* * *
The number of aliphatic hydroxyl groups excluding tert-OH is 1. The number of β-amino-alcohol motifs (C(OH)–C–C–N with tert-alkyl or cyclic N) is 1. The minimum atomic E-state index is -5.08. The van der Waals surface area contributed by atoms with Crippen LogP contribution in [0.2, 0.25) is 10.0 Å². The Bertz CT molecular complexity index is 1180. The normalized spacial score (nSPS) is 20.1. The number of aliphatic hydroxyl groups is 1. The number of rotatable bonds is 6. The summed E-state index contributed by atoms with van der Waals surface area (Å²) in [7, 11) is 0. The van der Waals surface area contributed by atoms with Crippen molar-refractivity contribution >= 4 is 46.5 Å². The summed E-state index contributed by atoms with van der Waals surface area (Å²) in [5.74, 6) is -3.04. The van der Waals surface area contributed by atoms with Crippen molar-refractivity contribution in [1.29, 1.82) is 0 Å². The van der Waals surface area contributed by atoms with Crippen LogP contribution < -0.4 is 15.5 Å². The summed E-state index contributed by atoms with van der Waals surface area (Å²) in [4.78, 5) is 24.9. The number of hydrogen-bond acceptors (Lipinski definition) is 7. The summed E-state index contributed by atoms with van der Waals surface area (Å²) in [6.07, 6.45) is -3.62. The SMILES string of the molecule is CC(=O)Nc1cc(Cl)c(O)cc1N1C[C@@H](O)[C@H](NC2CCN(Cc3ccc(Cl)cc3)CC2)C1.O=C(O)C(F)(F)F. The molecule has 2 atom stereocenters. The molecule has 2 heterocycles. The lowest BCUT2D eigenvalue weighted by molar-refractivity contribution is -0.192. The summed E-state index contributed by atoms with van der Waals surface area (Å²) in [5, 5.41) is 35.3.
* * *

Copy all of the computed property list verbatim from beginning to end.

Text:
The number of aliphatic hydroxyl groups excluding tert-OH is 1. The number of β-amino-alcohol motifs (C(OH)–C–C–N with tert-alkyl or cyclic N) is 1. The minimum atomic E-state index is -5.08. The van der Waals surface area contributed by atoms with Crippen LogP contribution in [0.2, 0.25) is 10.0 Å². The Bertz CT molecular complexity index is 1180. The normalized spacial score (nSPS) is 20.1. The number of aliphatic hydroxyl groups is 1. The number of rotatable bonds is 6. The summed E-state index contributed by atoms with van der Waals surface area (Å²) in [7, 11) is 0. The van der Waals surface area contributed by atoms with Crippen molar-refractivity contribution >= 4 is 46.5 Å². The summed E-state index contributed by atoms with van der Waals surface area (Å²) in [5.74, 6) is -3.04. The van der Waals surface area contributed by atoms with Crippen molar-refractivity contribution in [1.29, 1.82) is 0 Å². The van der Waals surface area contributed by atoms with Crippen LogP contribution < -0.4 is 15.5 Å². The summed E-state index contributed by atoms with van der Waals surface area (Å²) in [4.78, 5) is 24.9. The number of hydrogen-bond acceptors (Lipinski definition) is 7. The summed E-state index contributed by atoms with van der Waals surface area (Å²) in [6.07, 6.45) is -3.62. The SMILES string of the molecule is CC(=O)Nc1cc(Cl)c(O)cc1N1C[C@@H](O)[C@H](NC2CCN(Cc3ccc(Cl)cc3)CC2)C1.O=C(O)C(F)(F)F. The molecule has 2 atom stereocenters. The molecule has 2 heterocycles. The lowest BCUT2D eigenvalue weighted by molar-refractivity contribution is -0.192. The summed E-state index contributed by atoms with van der Waals surface area (Å²) in [5, 5.41) is 35.3.